By Cindy Hadish/Homegrown Iowan
CEDAR RAPIDS – Protesters braved frigid temperatures Tuesday to draw attention to a hot topic.
Holding signs that read, “Veto KXL,” and “Say No!!” the gathering of about 10 people said they want to raise awareness not only about the Keystone XL pipeline, which has drawn national attention, but about the proposed Bakken pipeline that would run through Iowa.
“We don’t want your dirty oil. Keep your tar sand in the soil,” the group chanted as motorists passed by on the Third Avenue Bridge, in front of the Linn County Courthouse.
Barb Rhame of Cedar Rapids said she hoped to show support for President Obama, as he contemplates likely legislation from the Republican-controlled House and Senate in regards to the 1,179-mile Keystone pipeline from Canada that would be built to transport crude oil through neighboring Nebraska and other states.
“President Obama is expected to veto that and we’re out here in support of that veto,” Rhame said.
She added that the group also wanted to raise awareness about the Bakken pipeline that would run through 17 counties in Iowa.
Dakota Access, LLC, is developing the 1,134-mile pipeline to transport crude oil from the Bakken oil fields in North Dakota through northwest Iowa, passing through Polk County in central Iowa and counties in southeast Iowa before ending in Illinois.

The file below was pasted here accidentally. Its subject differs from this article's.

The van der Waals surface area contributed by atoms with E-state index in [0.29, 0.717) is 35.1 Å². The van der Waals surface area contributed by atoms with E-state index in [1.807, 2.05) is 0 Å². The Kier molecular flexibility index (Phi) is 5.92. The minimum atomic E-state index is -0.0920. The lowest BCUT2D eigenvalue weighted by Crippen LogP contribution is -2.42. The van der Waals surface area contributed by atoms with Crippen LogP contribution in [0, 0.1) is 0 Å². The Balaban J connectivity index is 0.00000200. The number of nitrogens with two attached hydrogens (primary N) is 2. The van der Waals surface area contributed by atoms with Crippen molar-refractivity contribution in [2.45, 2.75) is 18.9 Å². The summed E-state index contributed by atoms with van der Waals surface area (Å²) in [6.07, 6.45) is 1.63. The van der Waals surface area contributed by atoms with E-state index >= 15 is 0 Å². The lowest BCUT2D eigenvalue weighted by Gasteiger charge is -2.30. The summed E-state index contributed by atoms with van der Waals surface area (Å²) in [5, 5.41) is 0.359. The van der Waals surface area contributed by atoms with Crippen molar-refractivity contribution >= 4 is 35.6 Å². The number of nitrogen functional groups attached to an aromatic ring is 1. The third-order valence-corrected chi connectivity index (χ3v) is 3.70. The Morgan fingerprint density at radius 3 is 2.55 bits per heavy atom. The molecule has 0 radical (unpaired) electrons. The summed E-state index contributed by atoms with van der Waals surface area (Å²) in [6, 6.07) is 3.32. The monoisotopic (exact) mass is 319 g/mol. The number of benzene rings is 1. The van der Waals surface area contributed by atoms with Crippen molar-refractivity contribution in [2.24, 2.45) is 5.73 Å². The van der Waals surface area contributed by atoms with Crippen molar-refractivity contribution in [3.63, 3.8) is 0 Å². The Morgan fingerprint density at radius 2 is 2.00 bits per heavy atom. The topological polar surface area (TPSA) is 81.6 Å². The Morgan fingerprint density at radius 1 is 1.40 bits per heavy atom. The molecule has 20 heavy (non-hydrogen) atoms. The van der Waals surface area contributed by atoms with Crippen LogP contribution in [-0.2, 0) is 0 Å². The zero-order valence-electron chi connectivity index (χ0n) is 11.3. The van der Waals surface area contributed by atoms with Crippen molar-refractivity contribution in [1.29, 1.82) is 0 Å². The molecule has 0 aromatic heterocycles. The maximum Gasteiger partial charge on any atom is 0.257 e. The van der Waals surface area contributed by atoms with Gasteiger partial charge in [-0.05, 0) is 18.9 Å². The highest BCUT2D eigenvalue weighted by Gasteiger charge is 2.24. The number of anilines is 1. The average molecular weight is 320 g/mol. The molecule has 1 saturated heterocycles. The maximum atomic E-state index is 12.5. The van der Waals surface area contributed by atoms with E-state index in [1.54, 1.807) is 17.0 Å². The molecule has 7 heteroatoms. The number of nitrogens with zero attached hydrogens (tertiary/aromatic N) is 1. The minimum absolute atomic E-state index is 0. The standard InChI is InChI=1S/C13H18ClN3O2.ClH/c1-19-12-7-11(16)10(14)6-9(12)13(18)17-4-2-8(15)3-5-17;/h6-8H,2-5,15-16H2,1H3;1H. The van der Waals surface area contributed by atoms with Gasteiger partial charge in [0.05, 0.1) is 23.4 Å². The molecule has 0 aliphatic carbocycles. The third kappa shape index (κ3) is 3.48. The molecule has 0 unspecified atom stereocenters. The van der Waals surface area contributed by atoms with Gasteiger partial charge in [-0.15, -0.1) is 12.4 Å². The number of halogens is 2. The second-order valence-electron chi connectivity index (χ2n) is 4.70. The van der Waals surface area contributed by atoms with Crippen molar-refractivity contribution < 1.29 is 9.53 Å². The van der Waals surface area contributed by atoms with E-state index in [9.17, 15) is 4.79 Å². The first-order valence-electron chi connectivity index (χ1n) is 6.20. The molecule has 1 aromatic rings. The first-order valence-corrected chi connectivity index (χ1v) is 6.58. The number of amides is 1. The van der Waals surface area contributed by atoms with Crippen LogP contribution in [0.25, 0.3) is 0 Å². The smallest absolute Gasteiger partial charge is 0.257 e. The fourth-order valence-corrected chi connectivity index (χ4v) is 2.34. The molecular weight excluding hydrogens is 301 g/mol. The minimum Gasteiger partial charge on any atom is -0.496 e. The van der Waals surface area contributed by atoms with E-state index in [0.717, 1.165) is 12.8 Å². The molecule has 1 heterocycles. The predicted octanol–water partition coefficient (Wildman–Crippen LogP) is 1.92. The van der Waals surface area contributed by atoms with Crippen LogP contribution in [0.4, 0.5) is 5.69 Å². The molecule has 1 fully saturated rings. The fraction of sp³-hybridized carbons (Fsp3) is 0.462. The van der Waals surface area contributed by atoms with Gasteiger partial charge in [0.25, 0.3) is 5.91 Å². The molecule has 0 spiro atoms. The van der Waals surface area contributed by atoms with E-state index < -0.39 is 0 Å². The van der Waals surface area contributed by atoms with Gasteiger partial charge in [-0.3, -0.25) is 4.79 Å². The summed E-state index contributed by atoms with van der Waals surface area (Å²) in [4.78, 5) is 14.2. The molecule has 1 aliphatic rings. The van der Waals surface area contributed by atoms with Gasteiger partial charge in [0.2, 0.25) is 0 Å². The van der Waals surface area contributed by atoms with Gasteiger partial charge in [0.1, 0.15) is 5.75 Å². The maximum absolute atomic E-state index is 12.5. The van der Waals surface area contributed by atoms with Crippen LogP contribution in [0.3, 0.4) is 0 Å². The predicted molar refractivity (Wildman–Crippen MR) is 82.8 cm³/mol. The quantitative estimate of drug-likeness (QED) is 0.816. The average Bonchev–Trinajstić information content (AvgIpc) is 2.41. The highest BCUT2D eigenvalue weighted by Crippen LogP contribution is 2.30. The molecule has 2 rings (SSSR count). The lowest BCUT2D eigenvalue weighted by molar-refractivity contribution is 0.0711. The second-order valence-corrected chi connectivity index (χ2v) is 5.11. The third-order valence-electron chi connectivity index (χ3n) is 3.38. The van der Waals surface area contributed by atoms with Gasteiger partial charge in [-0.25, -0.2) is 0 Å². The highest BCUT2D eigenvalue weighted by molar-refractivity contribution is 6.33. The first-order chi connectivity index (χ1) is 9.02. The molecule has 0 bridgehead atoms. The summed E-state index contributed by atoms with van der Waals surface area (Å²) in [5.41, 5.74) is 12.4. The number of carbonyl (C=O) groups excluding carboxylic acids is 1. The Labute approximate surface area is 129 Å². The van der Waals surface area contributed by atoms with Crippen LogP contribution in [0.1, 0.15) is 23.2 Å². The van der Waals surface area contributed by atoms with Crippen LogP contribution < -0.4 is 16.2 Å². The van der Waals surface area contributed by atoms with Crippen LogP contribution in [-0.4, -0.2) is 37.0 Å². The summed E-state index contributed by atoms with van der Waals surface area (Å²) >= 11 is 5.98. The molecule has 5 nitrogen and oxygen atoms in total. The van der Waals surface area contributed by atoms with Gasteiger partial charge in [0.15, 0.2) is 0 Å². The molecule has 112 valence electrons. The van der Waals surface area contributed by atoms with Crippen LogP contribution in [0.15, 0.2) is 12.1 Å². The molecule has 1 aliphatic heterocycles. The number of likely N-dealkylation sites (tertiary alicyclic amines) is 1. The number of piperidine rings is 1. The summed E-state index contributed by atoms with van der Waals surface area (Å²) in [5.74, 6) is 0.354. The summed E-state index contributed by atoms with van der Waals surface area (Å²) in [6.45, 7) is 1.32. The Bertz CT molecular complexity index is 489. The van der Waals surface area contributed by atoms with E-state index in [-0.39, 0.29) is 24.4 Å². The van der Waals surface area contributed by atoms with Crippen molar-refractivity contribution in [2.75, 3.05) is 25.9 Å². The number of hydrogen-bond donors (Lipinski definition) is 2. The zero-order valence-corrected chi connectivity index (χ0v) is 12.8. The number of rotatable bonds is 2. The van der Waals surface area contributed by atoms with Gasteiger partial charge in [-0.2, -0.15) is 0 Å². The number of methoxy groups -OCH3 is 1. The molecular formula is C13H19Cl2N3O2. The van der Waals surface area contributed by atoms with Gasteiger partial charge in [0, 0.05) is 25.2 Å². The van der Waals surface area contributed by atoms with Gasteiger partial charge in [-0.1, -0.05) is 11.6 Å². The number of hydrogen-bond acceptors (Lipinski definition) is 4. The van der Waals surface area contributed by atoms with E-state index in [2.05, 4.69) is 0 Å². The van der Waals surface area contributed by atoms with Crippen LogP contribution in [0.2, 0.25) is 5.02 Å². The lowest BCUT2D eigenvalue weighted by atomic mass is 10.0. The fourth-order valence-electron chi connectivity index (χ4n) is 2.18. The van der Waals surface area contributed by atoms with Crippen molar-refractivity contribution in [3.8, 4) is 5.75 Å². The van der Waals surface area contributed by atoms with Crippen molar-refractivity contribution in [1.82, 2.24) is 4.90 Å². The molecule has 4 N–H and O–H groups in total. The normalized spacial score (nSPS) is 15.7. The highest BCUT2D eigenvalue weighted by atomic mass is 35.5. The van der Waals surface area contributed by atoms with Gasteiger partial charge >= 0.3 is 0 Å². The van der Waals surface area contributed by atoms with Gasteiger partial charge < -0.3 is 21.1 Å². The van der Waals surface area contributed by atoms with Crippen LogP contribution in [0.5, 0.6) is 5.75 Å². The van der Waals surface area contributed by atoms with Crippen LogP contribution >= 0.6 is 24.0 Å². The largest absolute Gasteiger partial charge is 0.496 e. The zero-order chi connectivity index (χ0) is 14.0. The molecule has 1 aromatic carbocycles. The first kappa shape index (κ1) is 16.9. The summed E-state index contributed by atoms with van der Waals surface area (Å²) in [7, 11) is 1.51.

See a map of Iowa counties the pipeline would cross here.
“Once you get started, it’s hard to stop the momentum,” Rhame said about both pipelines. “We’re hoping to bring attention to it.”
Co-organizer Cheryl Valenta said a new coalition is forming to address the Bakken pipeline and a meeting Sunday, Jan. 18, in Coralville will provide more information.
Andy Pearson of MN350.org and MW Tar Sands Coalition Coordinator will host the discussion about the pipeline proposal, environmental actions, climate change and effective community organizing. The meeting will take place at 1 p.m. at the Coralville Public Library, 1401 Fifth St.
Energy Transfer Partners notes on its website that the Bakken pipeline would benefit Iowa by creating 4,000 jobs during the construction phase, and eventually about 15 permanent jobs in the state.
Valenta, however, said Iowans should be concerned about their property rights and eminent domain, which could be used to acquire their land without consent.
“What also concerns people,” she said, in reference to potential oil spills, “is protecting our environment, protecting our soil and protecting our water.”
See Energy Transfer’s presentation about the Iowa portion of the Bakken pipeline here.